The disadvantaged situation of the most vulnerable groups puts the redistribution of resources under the magnifying glass. From this perspective, adaptation would imply “altering the context” in which hydrometeorological events occur, so that producers can better respond to changing conditions.

Description of the study area and methodology

The Mendoza river basin ( figure 2 , page 151) is located in the latitude of the central Andes.


Figure 2. Location of the Mendoza river basin.

Figure 2. Location of Mendoza’s river basin.

It shows a fragmented territorial pattern where artificial irrigation oases coexist with extensive desert territories ( 28 ). The oases concentrate in 5% of the provincial territory, 97% of the provincial population and its economic activities as indicated by the Territorial Environmental Information System (SIAT, 2013). And there is an intense use of water resources. On the other hand, in non-irrigated areas, populations focus their economic activity on extensive goat rearing, in addition to extractive activities (oil and mining).

The Mendoza river basin covers part of the departments of San Martín, Guaymallén, Las Heras, Lavalle, Luján and Maipú. These last two represent the initial irrigation zone of the Mendoza River and the territories most valued for their supply of surface water. While the middle zones (Guaymallén, Las Heras and Lavalle) receive less water and of worse quality ( 21 ).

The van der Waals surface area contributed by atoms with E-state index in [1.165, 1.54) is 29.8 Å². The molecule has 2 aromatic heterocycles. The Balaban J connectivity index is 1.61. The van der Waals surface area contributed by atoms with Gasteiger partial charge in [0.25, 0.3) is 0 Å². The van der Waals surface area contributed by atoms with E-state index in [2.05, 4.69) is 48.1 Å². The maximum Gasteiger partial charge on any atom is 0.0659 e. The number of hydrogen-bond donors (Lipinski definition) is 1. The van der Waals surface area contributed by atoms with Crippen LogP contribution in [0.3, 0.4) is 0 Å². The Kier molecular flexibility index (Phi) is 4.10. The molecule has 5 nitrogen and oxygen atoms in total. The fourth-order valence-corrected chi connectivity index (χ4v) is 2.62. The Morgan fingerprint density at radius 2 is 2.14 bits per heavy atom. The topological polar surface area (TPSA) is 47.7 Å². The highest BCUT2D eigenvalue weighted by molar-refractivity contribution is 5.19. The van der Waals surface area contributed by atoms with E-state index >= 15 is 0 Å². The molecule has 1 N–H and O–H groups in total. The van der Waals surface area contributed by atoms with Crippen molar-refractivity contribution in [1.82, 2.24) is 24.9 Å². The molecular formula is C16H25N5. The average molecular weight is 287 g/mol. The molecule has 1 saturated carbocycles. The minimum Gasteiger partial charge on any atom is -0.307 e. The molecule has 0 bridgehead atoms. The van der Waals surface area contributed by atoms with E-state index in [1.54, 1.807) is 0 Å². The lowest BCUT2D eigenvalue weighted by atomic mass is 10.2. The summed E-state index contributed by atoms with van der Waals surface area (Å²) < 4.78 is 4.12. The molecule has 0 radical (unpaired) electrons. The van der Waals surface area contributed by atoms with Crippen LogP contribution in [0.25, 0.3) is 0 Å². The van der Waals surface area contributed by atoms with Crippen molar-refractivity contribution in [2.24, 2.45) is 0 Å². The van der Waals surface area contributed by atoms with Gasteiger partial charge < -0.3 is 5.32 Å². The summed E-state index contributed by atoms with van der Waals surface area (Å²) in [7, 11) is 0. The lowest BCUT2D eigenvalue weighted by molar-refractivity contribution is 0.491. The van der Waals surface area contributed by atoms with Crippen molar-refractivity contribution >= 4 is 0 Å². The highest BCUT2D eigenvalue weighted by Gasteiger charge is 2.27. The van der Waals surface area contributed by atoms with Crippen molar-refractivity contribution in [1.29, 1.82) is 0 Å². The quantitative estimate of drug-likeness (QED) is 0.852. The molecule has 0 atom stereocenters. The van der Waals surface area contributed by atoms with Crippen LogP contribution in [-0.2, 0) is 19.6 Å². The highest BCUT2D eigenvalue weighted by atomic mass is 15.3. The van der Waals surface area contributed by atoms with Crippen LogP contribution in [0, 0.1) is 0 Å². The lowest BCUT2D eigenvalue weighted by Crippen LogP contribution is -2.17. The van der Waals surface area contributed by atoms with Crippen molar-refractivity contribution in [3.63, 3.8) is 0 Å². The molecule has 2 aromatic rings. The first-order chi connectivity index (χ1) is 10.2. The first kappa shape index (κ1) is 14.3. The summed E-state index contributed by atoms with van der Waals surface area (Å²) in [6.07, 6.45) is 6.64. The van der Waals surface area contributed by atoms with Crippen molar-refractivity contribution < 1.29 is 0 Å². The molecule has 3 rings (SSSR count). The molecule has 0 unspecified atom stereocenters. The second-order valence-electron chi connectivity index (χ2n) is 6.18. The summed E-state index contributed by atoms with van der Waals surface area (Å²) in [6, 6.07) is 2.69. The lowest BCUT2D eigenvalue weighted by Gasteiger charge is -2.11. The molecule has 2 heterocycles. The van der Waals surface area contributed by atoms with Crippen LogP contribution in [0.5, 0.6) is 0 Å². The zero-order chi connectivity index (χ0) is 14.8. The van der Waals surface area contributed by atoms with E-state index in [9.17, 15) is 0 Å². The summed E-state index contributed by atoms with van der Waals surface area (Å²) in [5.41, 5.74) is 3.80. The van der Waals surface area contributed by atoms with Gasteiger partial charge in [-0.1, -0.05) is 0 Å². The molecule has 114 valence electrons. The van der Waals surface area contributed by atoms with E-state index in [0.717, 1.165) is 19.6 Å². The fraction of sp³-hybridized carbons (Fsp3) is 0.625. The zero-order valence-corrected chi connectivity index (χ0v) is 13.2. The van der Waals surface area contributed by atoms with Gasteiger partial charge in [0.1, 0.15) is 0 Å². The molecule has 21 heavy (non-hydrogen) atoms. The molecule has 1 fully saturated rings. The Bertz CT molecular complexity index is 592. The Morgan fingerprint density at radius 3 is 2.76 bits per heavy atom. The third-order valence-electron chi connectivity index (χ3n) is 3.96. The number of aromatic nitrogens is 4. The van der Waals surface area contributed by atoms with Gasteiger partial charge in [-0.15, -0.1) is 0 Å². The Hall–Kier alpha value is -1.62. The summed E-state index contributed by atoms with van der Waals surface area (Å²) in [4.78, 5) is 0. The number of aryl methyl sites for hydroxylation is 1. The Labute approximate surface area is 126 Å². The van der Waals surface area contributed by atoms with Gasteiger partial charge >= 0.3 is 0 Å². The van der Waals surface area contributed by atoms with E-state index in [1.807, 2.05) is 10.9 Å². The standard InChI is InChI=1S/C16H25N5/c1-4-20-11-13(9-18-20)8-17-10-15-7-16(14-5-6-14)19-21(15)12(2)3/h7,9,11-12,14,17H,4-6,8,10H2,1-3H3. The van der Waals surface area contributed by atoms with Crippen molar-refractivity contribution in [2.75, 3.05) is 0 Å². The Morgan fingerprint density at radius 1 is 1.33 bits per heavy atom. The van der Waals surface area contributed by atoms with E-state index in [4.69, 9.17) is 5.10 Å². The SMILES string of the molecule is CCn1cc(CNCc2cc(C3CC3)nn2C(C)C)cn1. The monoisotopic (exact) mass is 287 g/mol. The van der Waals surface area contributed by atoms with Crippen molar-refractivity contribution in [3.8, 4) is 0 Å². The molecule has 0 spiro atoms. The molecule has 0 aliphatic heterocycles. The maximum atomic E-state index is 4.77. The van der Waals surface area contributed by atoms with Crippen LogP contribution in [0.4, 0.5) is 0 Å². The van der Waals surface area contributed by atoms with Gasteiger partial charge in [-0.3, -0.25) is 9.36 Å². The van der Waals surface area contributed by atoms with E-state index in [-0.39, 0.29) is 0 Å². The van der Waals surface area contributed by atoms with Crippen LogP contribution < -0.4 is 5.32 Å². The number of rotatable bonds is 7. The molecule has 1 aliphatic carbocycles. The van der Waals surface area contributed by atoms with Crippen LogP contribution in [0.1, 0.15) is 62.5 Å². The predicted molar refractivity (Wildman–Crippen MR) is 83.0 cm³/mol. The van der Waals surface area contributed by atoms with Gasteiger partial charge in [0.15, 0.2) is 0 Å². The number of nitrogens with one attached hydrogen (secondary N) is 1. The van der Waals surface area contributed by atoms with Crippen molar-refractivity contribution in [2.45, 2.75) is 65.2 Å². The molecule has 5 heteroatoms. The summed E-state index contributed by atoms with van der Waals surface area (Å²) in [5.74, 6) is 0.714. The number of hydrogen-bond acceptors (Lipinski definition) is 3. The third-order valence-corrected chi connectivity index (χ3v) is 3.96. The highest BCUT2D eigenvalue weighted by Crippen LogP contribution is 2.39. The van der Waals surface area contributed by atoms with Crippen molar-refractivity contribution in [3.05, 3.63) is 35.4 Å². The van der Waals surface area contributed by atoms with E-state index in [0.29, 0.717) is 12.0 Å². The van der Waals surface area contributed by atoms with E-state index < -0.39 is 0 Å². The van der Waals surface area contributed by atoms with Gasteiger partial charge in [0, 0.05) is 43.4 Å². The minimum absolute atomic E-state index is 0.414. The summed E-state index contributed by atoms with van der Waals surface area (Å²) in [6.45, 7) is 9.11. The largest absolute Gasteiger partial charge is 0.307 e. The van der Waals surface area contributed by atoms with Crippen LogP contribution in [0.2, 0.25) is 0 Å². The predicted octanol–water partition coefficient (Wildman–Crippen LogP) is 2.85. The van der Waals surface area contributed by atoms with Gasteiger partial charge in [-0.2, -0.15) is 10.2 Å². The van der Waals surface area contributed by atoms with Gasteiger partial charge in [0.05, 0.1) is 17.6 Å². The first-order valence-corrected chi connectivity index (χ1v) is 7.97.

The results of this article are based on a series of semi-structured interviews carried out during 2013 with rural producers in the Mendoza river basin.

The methodological strategy adopted was that of case study ( 37 ), which makes it possible to address the particularity and complexity of a single case.

The study carried out a theoretical, non-probabilistic sampling, where the selection of cases did not seek to achieve statistical representativeness of the universe of actors in the basin, but rather the interviewees were selected for their theoretical relevance to the research problem and for their specific characteristics for the research problem.

Theoretical sampling is done to discover categories and their properties, and to suggest interrelationships within a theory, the researcher selects cases to study based on their potential to help refine or expand concepts or theories already developed.

Different profiles of producers were considered taking into account the following variables: department where the farm is located; type of productive activity (fruit, vegetables, viticulture, mixed); farm size (small – up to 5 ha-, medium from 5.1 to 25 ha, large from 25.1-100 ha), intervals according to the 2012 National Agricultural Census (CNA) (figure 3, page 152 )


Figure 3. Sampling characteristics.

Figure 3. Characteristics of sampling.